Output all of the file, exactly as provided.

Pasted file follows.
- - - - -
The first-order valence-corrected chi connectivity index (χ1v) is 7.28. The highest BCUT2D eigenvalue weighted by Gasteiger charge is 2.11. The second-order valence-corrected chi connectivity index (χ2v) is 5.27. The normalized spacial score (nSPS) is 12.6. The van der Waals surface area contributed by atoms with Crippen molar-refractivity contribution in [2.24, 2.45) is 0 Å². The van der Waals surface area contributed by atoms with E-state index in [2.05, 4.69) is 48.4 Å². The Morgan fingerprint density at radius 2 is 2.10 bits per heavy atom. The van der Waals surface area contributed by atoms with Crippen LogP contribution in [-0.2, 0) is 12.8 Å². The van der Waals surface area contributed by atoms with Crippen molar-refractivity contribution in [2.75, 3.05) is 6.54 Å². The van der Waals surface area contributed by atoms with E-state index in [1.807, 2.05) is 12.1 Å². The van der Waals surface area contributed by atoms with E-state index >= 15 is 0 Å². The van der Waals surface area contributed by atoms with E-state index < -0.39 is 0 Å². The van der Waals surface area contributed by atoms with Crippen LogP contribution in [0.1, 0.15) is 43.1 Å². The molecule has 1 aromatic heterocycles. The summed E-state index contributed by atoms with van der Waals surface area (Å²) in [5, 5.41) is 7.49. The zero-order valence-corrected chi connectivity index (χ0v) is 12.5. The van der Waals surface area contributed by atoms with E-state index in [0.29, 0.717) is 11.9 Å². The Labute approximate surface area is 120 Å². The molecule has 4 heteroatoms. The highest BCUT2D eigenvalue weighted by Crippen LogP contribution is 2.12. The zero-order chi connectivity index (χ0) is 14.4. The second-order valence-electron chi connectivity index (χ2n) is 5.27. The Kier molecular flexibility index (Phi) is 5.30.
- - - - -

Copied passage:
The first-order valence-corrected chi connectivity index (χ1v) is 7.28. The highest BCUT2D eigenvalue weighted by Gasteiger charge is 2.11. The second-order valence-corrected chi connectivity index (χ2v) is 5.27. The normalized spacial score (nSPS) is 12.6. The van der Waals surface area contributed by atoms with Crippen molar-refractivity contribution in [2.24, 2.45) is 0 Å². The van der Waals surface area contributed by atoms with E-state index in [2.05, 4.69) is 48.4 Å². The Morgan fingerprint density at radius 2 is 2.10 bits per heavy atom. The van der Waals surface area contributed by atoms with Crippen LogP contribution in [-0.2, 0) is 12.8 Å². The van der Waals surface area contributed by atoms with Crippen molar-refractivity contribution in [2.75, 3.05) is 6.54 Å². The van der Waals surface area contributed by atoms with E-state index in [1.807, 2.05) is 12.1 Å². The van der Waals surface area contributed by atoms with E-state index >= 15 is 0 Å². The van der Waals surface area contributed by atoms with E-state index < -0.39 is 0 Å². The van der Waals surface area contributed by atoms with Crippen LogP contribution in [0.1, 0.15) is 43.1 Å². The molecule has 1 aromatic heterocycles. The summed E-state index contributed by atoms with van der Waals surface area (Å²) in [5, 5.41) is 7.49. The zero-order valence-corrected chi connectivity index (χ0v) is 12.5. The van der Waals surface area contributed by atoms with E-state index in [0.29, 0.717) is 11.9 Å². The Labute approximate surface area is 120 Å². The molecule has 4 heteroatoms. The highest BCUT2D eigenvalue weighted by Crippen LogP contribution is 2.12. The zero-order chi connectivity index (χ0) is 14.4. The second-order valence-electron chi connectivity index (χ2n) is 5.27. The Kier molecular flexibility index (Phi) is 5.30.